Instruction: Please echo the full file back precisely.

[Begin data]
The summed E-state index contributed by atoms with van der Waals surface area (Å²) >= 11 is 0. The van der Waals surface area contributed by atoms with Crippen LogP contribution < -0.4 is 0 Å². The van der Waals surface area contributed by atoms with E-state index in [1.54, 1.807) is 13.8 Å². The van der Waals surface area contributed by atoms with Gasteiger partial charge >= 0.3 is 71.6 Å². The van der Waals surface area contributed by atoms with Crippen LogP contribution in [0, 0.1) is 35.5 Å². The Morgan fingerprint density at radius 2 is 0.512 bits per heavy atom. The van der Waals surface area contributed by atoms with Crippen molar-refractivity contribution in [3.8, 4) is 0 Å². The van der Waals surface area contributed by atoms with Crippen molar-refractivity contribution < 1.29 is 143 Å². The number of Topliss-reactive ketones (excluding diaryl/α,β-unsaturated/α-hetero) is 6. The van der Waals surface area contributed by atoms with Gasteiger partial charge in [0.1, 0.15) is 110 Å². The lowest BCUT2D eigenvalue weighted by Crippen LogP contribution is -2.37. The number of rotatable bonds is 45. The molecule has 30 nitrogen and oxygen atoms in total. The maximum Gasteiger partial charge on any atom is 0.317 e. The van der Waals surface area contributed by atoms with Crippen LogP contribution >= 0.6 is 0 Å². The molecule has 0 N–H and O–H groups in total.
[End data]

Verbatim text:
The summed E-state index contributed by atoms with van der Waals surface area (Å²) >= 11 is 0. The van der Waals surface area contributed by atoms with Crippen LogP contribution < -0.4 is 0 Å². The van der Waals surface area contributed by atoms with E-state index in [1.54, 1.807) is 13.8 Å². The van der Waals surface area contributed by atoms with Gasteiger partial charge >= 0.3 is 71.6 Å². The van der Waals surface area contributed by atoms with Crippen LogP contribution in [0, 0.1) is 35.5 Å². The Morgan fingerprint density at radius 2 is 0.512 bits per heavy atom. The van der Waals surface area contributed by atoms with Crippen molar-refractivity contribution in [3.8, 4) is 0 Å². The van der Waals surface area contributed by atoms with Crippen molar-refractivity contribution < 1.29 is 143 Å². The number of Topliss-reactive ketones (excluding diaryl/α,β-unsaturated/α-hetero) is 6. The van der Waals surface area contributed by atoms with Gasteiger partial charge in [0.1, 0.15) is 110 Å². The lowest BCUT2D eigenvalue weighted by Crippen LogP contribution is -2.37. The number of rotatable bonds is 45. The molecule has 30 nitrogen and oxygen atoms in total. The maximum Gasteiger partial charge on any atom is 0.317 e. The van der Waals surface area contributed by atoms with Crippen LogP contribution >= 0.6 is 0 Å². The molecule has 0 N–H and O–H groups in total.